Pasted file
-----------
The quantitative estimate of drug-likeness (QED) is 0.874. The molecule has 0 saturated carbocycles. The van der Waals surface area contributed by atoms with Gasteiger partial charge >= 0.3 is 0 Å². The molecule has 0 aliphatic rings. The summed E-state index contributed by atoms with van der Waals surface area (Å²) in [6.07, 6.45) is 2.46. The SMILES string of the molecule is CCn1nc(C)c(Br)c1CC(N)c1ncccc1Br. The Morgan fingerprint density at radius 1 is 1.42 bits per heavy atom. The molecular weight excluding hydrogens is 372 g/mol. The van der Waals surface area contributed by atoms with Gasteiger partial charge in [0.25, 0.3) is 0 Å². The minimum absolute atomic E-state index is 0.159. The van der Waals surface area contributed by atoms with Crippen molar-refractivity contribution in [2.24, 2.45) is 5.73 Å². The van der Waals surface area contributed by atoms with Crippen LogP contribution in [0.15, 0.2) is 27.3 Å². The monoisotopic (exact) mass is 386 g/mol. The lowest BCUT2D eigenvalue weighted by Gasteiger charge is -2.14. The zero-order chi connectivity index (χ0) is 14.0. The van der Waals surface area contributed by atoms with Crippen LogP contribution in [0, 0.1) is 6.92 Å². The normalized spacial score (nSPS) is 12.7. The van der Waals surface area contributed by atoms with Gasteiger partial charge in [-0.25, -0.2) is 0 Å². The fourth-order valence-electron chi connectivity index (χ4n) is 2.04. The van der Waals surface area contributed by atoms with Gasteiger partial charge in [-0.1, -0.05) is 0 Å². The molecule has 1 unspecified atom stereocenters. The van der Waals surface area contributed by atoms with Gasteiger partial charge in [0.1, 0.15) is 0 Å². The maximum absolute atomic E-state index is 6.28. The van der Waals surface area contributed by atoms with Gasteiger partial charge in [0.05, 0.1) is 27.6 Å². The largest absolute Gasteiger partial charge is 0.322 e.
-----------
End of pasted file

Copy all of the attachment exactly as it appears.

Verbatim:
The quantitative estimate of drug-likeness (QED) is 0.874. The molecule has 0 saturated carbocycles. The van der Waals surface area contributed by atoms with Gasteiger partial charge >= 0.3 is 0 Å². The molecule has 0 aliphatic rings. The summed E-state index contributed by atoms with van der Waals surface area (Å²) in [6.07, 6.45) is 2.46. The SMILES string of the molecule is CCn1nc(C)c(Br)c1CC(N)c1ncccc1Br. The Morgan fingerprint density at radius 1 is 1.42 bits per heavy atom. The molecular weight excluding hydrogens is 372 g/mol. The van der Waals surface area contributed by atoms with Gasteiger partial charge in [0.25, 0.3) is 0 Å². The minimum absolute atomic E-state index is 0.159. The van der Waals surface area contributed by atoms with Crippen molar-refractivity contribution in [2.24, 2.45) is 5.73 Å². The van der Waals surface area contributed by atoms with Crippen LogP contribution in [0.15, 0.2) is 27.3 Å². The monoisotopic (exact) mass is 386 g/mol. The lowest BCUT2D eigenvalue weighted by Gasteiger charge is -2.14. The zero-order chi connectivity index (χ0) is 14.0. The van der Waals surface area contributed by atoms with Crippen LogP contribution in [0, 0.1) is 6.92 Å². The normalized spacial score (nSPS) is 12.7. The van der Waals surface area contributed by atoms with Gasteiger partial charge in [-0.25, -0.2) is 0 Å². The fourth-order valence-electron chi connectivity index (χ4n) is 2.04. The van der Waals surface area contributed by atoms with Gasteiger partial charge in [-0.1, -0.05) is 0 Å². The molecule has 1 unspecified atom stereocenters. The van der Waals surface area contributed by atoms with Gasteiger partial charge in [0.1, 0.15) is 0 Å². The maximum absolute atomic E-state index is 6.28. The van der Waals surface area contributed by atoms with Gasteiger partial charge in [0.05, 0.1) is 27.6 Å². The largest absolute Gasteiger partial charge is 0.322 e.